Wednesday, 27 November 2019

Japanese Potholder/Mug Cosy

Needs must! Today I posted this picture on my Instagram account and foolishly offered the pattern to anyone who would like to try it. I say foolishly as I'd completely overlooked the fact I'd found it in a Japanese craft book and the instructions are, of course, in Japanese!

I managed to work it out from the diagrams but to avoid any disappointment I'm writing the instructions here where anyone can access them. To start with here is a scan of the page which includes the pattern and diagrams:

So first download the image (its a jpg) and print it out on A4 paper ensuring you tell the printer to print actual size. Cut out the paper template. I stuck the paper onto cereal packet card as I made a few potholders and needed something sturdier than paper.  So, now for the instructions:

1.  Cut out 2 fabric semicircles ADDING a seam allowance. I use cotton teatowel sets bought in bargain stores as they are inexpensive and hardwearing and the patterns will co-ordinate. So cut one semicircle in each of the fabrics you choose.  You can makes a few potholders from one teatowel.

2.  Cut one batting semicircle without the seam allowance.  I used a heat resistant batting called Insul Bright that has a metalised film sandwiched between polyester fibres.  You could of course use any other batting/fleece but they may not give the best heat resistance when handling hot saucepan handles etc.

3. Baste/tack the batting to the wrong side of the fabric which is to be the outside of the potholder.  Just around the edge is good enough but not too close to ensure it doesn't get in the way of stitching.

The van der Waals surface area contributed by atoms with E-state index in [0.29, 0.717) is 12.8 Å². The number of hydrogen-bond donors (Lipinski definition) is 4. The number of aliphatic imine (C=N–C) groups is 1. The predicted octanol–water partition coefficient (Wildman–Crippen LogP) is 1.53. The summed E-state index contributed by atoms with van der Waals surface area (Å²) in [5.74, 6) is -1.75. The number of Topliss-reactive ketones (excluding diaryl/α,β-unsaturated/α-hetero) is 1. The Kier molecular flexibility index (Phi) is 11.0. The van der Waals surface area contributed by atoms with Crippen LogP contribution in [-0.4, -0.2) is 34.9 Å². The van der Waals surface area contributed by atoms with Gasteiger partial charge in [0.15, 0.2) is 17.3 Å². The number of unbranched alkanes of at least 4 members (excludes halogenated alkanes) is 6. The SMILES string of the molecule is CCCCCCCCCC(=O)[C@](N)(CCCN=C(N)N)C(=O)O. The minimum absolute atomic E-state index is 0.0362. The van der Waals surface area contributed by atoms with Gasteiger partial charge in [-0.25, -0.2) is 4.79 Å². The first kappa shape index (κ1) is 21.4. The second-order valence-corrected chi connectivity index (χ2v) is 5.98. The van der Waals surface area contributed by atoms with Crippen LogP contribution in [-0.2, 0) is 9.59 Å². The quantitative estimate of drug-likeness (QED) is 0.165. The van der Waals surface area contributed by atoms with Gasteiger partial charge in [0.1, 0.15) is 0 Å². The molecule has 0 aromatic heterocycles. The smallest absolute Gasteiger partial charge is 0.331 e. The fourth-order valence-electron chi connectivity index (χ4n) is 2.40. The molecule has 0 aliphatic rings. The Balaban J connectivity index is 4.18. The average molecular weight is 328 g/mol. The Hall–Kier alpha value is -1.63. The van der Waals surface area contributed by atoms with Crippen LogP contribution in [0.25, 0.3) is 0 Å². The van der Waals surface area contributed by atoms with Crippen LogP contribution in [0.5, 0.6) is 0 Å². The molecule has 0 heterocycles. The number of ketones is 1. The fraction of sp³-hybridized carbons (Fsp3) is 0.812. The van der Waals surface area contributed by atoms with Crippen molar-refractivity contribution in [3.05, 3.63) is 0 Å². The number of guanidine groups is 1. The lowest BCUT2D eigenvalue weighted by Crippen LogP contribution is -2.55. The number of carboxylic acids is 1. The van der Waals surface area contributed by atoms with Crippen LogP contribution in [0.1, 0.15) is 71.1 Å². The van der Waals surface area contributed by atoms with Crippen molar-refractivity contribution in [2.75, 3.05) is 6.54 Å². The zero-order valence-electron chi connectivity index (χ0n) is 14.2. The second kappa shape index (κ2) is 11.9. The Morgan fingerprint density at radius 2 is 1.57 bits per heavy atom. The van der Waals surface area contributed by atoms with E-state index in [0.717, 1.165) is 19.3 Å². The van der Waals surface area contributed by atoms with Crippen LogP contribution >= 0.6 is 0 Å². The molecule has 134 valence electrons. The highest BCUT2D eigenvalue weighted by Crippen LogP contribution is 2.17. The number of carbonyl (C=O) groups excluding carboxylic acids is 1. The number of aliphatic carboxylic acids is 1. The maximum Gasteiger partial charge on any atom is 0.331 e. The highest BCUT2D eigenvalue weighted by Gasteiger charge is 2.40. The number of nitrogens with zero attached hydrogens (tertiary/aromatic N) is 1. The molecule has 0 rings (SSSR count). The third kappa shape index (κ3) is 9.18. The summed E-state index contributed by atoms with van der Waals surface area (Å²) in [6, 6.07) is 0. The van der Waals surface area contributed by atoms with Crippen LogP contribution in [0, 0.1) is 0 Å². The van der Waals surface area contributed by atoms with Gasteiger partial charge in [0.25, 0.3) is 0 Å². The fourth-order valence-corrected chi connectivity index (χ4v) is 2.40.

4. Fold the piece in half, right sides together, along the straight edge and pin. Cut a piece of cotton tape about 3" long, fold it in half and slide the folded edge of the tape in next to the centre fold as shown in diagram 1.  This will be the hanging loop at the peak of the potholder.

5. Stitch the seam as shown in diagram 2 (the red line). Use the edge of the batting as a guide.

6.  Stitch the seam in the lining piece leaving a gap for turning as shown in diagram 3.  Press the seam allowance on both pieces to one side.

7. Turn the outer potholder right side out then place the lining piece on top of it so that the two right sides are facing eachother.  Pin the bottom edges together all the way around making sure you align the two perfectly.  The batting will be the bottom layer as shown in diagram 4.

8. Stitch all around as shown in diagram 5 - the red line.

9. Turn the potholder right side out through the gap in the lining seam and use a chopstick or similar to gently push out the pointed top.  Press everything neatly. Handsew the gap closed as shown in diagram 6.

10. Top stitch around the base on the outside to make a neater job. The lining will show a bit on the outside but I think this looks quite nice.  Press again.

And, ta-da! Its finished.  Make another one to co-ordinate or to match.

Of course if you can read Japanese the book probably makes a better job of the instructions than I did!!!  Do say if I've made any mistakes.

If you've not visited my blog before you might notice I haven't written a post for some time.  I kept meaning to but never found the right time.  The last two years have not been happy ones. My Mum died at the end of 2018 and then three months ago we lost my younger sister.  Its the first time I've written that.  In between times our family home of almost 50 years had to be emptied and sold. Hopefully I will get back to blogging in 2020.  I'll try to make it my New Year resolution!

Friday, 8 March 2019

World Book Day 2019